[an error occurred while processing this directive]
BBC News
watch One-Minute World News
Last Updated: Tuesday, 25 January, 2005, 15:59 GMT
Limit on Blair Lords appointments
House of Lords
There are 92 remaining hereditary peers in the Lords
Tony Blair says he will appoint no more than 10 non party-political peers to the Lords in each Parliament.

It was also revealed retiring Archbishop of York, David Hope, is to be given a life peerage. He has decided to go back to being a parish priest.

Mr Blair, who made that appointment, has said he will continue to nominate to the Queen up to 10 "distinguished public servants" who were retiring.

He retains the unlimited right to appoint party political peers.

A Lords Commission is responsible for the vast majority non-party political appointments.

No agreement

A final settlement has yet to be reached on how the reformed House of Lords should be composed and what proportion of people should be elected or appointed.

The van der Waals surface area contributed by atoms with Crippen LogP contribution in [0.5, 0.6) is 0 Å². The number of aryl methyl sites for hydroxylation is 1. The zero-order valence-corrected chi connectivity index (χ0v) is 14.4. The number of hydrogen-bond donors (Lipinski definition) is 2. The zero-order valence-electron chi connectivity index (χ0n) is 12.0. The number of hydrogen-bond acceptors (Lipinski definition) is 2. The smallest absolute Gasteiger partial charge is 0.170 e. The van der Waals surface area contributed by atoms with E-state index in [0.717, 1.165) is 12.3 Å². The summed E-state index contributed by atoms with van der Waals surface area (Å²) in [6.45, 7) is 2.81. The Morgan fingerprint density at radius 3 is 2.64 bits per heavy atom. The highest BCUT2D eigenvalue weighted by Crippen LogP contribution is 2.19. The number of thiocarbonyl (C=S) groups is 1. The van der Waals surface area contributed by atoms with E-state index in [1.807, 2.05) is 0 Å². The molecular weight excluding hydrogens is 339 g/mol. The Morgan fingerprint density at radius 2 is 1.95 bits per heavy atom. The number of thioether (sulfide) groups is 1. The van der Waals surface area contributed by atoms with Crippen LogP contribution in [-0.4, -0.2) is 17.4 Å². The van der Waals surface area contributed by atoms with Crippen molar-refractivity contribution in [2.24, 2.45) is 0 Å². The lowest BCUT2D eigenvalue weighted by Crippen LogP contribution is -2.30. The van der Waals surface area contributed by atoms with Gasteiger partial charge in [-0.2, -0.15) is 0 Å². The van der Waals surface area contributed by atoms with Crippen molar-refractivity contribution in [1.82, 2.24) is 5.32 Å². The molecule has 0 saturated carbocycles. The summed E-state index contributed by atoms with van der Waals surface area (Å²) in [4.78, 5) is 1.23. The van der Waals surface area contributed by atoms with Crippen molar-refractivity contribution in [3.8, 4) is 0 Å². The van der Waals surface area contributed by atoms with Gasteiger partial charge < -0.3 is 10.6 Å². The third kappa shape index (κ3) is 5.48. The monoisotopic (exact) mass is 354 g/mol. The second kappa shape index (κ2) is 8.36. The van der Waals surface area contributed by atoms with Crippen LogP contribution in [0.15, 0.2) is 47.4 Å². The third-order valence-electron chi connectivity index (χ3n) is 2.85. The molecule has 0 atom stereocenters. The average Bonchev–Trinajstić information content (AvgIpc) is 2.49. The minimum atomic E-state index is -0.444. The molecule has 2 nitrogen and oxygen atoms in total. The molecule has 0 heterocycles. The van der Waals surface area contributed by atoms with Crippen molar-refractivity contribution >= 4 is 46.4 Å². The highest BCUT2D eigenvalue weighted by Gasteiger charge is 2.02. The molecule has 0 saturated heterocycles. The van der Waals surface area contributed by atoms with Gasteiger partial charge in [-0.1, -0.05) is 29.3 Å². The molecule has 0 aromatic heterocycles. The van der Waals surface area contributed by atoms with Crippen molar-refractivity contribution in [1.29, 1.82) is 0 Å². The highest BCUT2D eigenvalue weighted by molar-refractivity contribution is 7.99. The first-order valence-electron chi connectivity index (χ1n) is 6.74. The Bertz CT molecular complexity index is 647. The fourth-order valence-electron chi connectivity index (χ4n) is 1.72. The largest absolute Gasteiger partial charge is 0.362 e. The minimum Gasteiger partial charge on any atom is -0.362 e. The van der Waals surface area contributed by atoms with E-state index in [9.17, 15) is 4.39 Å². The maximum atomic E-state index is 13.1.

MPs and peers have failed to agree the way forward and opposition politicians have accused the prime minister of packing the Upper House with his "cronies".

The Most Reverend Hope is expected to sit as a crossbencher or independent in the Lords.

He started his ministry as a curate in Liverpool in 1965 and was appointed Archbishop of York in 1995.

Lords reform campaign launched
25 Nov 04 |  Politics
Early changes promised for Lords
30 Sep 04 |  Politics
Peers urge reform of Lords powers
20 Jul 04 |  Politics
Blair puts Lords reform on hold
19 Mar 04 |  Politics
Ministers press new Lords reform
09 Feb 04 |  Politics
Lords reform plans are defeated
03 Dec 03 |  Politics

The BBC is not responsible for the content of external internet sites


News Front Page | Africa | Americas | Asia-Pacific | Europe | Middle East | South Asia
UK | Business | Entertainment | Science/Nature | Technology | Health
Have Your Say | In Pictures | Week at a Glance | Country Profiles | In Depth | Programmes
Americas Africa Europe Middle East South Asia Asia Pacific